The development of power has always been a strange thing, to me. I know that power is a tool that develops late for a lot of players, but it is still strange to me that we don’t see more guys putting up big power numbers in the minors. I suppose guys with big big power are selected out and never play in the minors long enough to hit their potential numbers. Another thing… It seems like when someone hits .290 with 15 home runs in the high minors in their early twenties, we’ll often see them post a monster year in the majors where they far outperform their previous homer numbers – is power suddenly developing, are pitchers just supplying that much more of the power, is the ball that much more lively in the majors, or what? Just curious on the general consensus.

7 years ago
Reply to  pelgudmir

Ball construction as well as parks do differ, but the main reason for the dynamics you mention is what you said. Power develops late for most players, based on the development of size and strength (and to some extent learning the strike zone, etc.). Most importantly, as you said, a player who had prodigious power in the minors would most likely be in the majors. There is a huge selective element. Put Bautista and Stanton back in the minors and they would hit 50 HR a year I think. Also, there is a limit to power regardless of the quality of the pitcher.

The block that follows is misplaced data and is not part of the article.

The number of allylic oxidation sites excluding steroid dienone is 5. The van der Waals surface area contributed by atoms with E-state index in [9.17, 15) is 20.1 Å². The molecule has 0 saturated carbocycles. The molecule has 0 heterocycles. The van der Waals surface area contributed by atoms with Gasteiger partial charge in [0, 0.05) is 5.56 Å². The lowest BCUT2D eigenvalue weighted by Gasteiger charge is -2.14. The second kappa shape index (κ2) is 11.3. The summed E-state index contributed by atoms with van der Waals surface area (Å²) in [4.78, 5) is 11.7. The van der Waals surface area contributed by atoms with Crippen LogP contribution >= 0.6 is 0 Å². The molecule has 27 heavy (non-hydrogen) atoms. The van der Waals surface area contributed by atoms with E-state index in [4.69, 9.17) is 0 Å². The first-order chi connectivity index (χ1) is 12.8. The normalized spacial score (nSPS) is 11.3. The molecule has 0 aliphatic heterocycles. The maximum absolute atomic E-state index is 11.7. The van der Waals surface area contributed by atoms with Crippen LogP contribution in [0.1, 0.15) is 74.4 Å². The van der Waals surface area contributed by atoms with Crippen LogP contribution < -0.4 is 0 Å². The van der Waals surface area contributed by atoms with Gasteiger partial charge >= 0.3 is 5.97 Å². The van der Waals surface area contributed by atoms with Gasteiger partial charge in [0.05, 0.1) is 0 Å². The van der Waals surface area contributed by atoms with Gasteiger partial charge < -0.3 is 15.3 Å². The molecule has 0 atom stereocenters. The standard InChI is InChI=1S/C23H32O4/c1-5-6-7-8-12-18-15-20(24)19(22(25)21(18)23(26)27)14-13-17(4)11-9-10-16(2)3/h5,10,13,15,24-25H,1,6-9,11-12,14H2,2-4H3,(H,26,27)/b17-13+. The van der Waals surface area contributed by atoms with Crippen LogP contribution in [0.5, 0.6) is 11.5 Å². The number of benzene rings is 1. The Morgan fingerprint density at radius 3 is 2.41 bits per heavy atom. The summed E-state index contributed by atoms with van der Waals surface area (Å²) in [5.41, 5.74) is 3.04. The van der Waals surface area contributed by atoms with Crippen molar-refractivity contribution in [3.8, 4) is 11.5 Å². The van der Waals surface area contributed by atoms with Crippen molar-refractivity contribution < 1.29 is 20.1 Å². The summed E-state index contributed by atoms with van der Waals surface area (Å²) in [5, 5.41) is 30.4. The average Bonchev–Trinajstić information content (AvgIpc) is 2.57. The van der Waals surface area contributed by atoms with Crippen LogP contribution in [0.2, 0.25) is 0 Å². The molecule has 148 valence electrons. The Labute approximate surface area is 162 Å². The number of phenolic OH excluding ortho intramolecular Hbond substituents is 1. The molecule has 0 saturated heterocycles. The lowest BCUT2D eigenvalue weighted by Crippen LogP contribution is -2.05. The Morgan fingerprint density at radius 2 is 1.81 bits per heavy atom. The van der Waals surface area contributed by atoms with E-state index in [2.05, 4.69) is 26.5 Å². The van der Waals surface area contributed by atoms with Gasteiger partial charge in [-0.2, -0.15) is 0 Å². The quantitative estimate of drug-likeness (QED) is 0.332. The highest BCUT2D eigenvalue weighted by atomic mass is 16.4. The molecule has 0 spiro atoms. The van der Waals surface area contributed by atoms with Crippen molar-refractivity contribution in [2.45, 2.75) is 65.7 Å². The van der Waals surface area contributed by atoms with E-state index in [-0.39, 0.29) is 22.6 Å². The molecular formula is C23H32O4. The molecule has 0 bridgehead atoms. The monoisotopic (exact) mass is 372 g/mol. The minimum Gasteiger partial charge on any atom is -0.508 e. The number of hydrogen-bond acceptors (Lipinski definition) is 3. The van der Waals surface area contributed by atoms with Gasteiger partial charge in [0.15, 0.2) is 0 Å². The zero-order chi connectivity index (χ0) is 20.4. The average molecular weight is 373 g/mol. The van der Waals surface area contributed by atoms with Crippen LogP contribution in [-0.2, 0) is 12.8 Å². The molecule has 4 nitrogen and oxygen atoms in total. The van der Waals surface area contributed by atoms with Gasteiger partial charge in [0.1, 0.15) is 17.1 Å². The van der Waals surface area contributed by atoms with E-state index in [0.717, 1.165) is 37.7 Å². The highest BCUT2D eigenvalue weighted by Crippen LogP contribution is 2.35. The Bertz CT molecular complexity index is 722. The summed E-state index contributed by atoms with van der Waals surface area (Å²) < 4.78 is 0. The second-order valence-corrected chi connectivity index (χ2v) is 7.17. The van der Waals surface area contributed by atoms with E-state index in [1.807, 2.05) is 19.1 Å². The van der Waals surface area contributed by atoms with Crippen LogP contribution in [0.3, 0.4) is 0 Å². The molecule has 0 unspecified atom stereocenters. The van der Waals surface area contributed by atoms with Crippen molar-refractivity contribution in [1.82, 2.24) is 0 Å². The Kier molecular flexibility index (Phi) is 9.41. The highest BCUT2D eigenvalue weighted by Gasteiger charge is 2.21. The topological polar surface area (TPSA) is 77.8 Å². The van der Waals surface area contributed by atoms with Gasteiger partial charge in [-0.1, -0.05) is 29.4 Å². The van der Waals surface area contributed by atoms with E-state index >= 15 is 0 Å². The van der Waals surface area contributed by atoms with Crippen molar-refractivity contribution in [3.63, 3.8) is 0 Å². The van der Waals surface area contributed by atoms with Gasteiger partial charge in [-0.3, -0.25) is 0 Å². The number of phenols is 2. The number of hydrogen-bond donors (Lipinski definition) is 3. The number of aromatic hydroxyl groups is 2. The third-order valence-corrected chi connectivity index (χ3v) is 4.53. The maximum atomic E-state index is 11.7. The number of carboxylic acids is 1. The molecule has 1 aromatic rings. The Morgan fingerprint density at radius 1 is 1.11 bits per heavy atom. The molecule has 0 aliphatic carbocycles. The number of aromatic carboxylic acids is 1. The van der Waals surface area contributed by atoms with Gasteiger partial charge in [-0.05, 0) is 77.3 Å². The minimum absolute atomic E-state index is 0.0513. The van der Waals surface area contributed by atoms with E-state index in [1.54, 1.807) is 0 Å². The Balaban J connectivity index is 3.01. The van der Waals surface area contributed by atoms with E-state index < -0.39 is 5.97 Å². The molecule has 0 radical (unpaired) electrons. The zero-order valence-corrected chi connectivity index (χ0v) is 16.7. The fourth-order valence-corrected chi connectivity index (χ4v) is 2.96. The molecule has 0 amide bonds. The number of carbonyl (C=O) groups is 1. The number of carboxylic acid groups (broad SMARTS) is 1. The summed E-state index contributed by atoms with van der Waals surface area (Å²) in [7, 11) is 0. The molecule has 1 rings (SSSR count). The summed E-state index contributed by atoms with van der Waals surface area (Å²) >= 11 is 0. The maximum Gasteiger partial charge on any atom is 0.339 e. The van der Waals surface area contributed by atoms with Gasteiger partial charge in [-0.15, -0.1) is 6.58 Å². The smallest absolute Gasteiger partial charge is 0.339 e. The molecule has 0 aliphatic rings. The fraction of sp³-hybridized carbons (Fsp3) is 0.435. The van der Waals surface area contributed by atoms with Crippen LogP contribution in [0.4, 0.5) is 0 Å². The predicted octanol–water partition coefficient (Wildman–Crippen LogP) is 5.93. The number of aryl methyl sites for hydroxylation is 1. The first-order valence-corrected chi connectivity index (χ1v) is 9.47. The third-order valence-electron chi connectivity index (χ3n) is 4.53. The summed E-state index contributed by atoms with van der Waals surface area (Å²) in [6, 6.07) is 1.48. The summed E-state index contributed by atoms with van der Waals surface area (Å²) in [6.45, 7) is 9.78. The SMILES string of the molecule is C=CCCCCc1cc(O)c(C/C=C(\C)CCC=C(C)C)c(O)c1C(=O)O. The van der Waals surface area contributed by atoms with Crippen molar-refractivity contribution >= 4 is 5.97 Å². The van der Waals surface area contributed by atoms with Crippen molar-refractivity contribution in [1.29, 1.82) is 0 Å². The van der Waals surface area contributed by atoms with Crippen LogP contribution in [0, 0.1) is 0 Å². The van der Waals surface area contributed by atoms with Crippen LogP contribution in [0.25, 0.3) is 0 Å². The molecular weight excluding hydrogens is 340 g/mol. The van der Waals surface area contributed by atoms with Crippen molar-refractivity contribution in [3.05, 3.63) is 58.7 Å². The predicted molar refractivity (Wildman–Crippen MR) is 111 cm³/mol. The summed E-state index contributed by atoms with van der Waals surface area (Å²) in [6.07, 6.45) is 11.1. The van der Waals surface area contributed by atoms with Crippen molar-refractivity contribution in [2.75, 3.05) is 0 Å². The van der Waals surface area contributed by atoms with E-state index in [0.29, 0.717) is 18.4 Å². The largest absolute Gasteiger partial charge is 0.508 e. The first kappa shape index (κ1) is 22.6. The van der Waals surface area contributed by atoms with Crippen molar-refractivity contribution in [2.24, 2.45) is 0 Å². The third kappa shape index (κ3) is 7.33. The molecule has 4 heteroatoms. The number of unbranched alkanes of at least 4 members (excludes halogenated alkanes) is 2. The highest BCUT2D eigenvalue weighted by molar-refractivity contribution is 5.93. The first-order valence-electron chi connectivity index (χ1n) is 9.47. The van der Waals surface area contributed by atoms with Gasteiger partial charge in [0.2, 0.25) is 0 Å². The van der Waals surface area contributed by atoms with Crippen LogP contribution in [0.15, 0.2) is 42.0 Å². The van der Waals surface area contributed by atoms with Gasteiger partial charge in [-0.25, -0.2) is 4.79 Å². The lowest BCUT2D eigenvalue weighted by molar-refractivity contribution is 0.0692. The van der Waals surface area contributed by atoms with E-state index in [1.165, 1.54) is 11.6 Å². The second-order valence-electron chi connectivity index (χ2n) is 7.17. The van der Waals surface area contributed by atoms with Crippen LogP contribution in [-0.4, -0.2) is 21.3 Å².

7 years ago
Reply to  pelgudmir

This comment brings up a good point about age, and its affect on power and thus HR’s. I don’t know how easy it is for you to implement this with this study (perhaps your next one? As this is pretty interesting start to studying this effect), but I wonder how including age into your regression would affect your projections.

As excited as I was to see a Giants prospect in the list (given our desire for power), Mac was one of the oldest prospects on your list. Adjusting for age could move him from near the end of the list to below, possibly, as younger players bump up higher as he bumps down lower, due to age.

Then again, marginal gains due to age levels off, so perhaps including age would more push up the youngest players on the list, like Tellez, O’Neil, Bellinger, than push down the older prospects.

I think this would be an interesting variable to include into your mix for this excellent study, I look forward to your follow ups, whenever they may come.